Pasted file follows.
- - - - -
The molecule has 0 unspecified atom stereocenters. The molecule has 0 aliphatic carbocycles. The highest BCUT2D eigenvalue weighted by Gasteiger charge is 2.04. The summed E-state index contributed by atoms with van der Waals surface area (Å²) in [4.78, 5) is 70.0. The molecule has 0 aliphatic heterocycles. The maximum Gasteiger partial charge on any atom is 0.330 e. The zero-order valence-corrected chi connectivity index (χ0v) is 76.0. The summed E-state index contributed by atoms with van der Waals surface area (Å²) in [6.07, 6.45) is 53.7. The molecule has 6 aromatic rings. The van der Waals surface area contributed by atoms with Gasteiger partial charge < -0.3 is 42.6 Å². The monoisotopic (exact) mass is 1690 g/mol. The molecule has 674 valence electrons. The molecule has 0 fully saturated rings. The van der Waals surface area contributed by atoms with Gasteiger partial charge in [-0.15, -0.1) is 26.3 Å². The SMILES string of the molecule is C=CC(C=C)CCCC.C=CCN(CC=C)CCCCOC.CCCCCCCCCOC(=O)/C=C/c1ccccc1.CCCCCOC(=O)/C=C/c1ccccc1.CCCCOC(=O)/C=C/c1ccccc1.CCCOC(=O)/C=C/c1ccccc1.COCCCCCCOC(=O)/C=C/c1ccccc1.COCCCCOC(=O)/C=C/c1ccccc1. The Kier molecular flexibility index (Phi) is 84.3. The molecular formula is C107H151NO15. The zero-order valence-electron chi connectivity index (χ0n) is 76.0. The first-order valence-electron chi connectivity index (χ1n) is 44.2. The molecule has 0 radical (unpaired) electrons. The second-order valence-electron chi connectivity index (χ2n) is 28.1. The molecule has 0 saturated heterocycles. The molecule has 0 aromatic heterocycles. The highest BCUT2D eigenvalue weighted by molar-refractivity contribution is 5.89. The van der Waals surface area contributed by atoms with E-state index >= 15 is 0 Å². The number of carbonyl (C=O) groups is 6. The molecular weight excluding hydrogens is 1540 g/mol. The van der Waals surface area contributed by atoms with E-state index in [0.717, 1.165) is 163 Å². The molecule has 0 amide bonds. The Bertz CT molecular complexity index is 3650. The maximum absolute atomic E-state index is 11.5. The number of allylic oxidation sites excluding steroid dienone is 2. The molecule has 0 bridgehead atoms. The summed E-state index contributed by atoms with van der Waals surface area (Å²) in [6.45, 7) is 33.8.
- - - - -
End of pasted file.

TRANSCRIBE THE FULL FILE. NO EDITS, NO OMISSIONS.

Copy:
The molecule has 0 unspecified atom stereocenters. The molecule has 0 aliphatic carbocycles. The highest BCUT2D eigenvalue weighted by Gasteiger charge is 2.04. The summed E-state index contributed by atoms with van der Waals surface area (Å²) in [4.78, 5) is 70.0. The molecule has 0 aliphatic heterocycles. The maximum Gasteiger partial charge on any atom is 0.330 e. The zero-order valence-corrected chi connectivity index (χ0v) is 76.0. The summed E-state index contributed by atoms with van der Waals surface area (Å²) in [6.07, 6.45) is 53.7. The molecule has 6 aromatic rings. The van der Waals surface area contributed by atoms with Gasteiger partial charge < -0.3 is 42.6 Å². The monoisotopic (exact) mass is 1690 g/mol. The molecule has 674 valence electrons. The molecule has 0 fully saturated rings. The van der Waals surface area contributed by atoms with Gasteiger partial charge in [-0.15, -0.1) is 26.3 Å². The SMILES string of the molecule is C=CC(C=C)CCCC.C=CCN(CC=C)CCCCOC.CCCCCCCCCOC(=O)/C=C/c1ccccc1.CCCCCOC(=O)/C=C/c1ccccc1.CCCCOC(=O)/C=C/c1ccccc1.CCCOC(=O)/C=C/c1ccccc1.COCCCCCCOC(=O)/C=C/c1ccccc1.COCCCCOC(=O)/C=C/c1ccccc1. The Kier molecular flexibility index (Phi) is 84.3. The molecular formula is C107H151NO15. The zero-order valence-electron chi connectivity index (χ0n) is 76.0. The first-order valence-electron chi connectivity index (χ1n) is 44.2. The molecule has 0 radical (unpaired) electrons. The second-order valence-electron chi connectivity index (χ2n) is 28.1. The molecule has 0 saturated heterocycles. The molecule has 0 aromatic heterocycles. The highest BCUT2D eigenvalue weighted by molar-refractivity contribution is 5.89. The van der Waals surface area contributed by atoms with E-state index >= 15 is 0 Å². The number of carbonyl (C=O) groups is 6. The molecular weight excluding hydrogens is 1540 g/mol. The van der Waals surface area contributed by atoms with E-state index in [0.717, 1.165) is 163 Å². The molecule has 0 amide bonds. The Bertz CT molecular complexity index is 3650. The maximum absolute atomic E-state index is 11.5. The number of allylic oxidation sites excluding steroid dienone is 2. The molecule has 0 bridgehead atoms. The summed E-state index contributed by atoms with van der Waals surface area (Å²) in [6.45, 7) is 33.8.